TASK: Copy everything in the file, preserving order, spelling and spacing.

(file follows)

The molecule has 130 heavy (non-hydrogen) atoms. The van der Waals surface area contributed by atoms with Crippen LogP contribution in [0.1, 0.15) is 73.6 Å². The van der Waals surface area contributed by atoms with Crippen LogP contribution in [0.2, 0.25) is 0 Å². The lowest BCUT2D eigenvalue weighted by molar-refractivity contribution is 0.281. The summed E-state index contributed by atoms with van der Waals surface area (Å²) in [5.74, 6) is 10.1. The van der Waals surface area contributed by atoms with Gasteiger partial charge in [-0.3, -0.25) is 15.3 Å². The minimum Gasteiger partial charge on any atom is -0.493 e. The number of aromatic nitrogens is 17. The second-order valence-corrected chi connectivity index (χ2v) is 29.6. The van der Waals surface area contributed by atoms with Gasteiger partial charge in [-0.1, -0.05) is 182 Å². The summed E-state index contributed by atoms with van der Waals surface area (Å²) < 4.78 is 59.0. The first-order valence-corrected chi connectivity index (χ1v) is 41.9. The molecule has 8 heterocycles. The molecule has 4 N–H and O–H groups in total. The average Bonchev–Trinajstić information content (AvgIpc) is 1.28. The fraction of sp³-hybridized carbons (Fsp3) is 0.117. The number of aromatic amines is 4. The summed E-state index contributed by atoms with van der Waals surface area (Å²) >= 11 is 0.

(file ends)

The molecule has 130 heavy (non-hydrogen) atoms. The van der Waals surface area contributed by atoms with Crippen LogP contribution in [0.1, 0.15) is 73.6 Å². The van der Waals surface area contributed by atoms with Crippen LogP contribution in [0.2, 0.25) is 0 Å². The lowest BCUT2D eigenvalue weighted by molar-refractivity contribution is 0.281. The summed E-state index contributed by atoms with van der Waals surface area (Å²) in [5.74, 6) is 10.1. The van der Waals surface area contributed by atoms with Gasteiger partial charge in [-0.3, -0.25) is 15.3 Å². The minimum Gasteiger partial charge on any atom is -0.493 e. The number of aromatic nitrogens is 17. The second-order valence-corrected chi connectivity index (χ2v) is 29.6. The van der Waals surface area contributed by atoms with Gasteiger partial charge in [-0.1, -0.05) is 182 Å². The summed E-state index contributed by atoms with van der Waals surface area (Å²) < 4.78 is 59.0. The first-order valence-corrected chi connectivity index (χ1v) is 41.9. The molecule has 8 heterocycles. The molecule has 4 N–H and O–H groups in total. The average Bonchev–Trinajstić information content (AvgIpc) is 1.28. The fraction of sp³-hybridized carbons (Fsp3) is 0.117. The number of aromatic amines is 4. The summed E-state index contributed by atoms with van der Waals surface area (Å²) >= 11 is 0.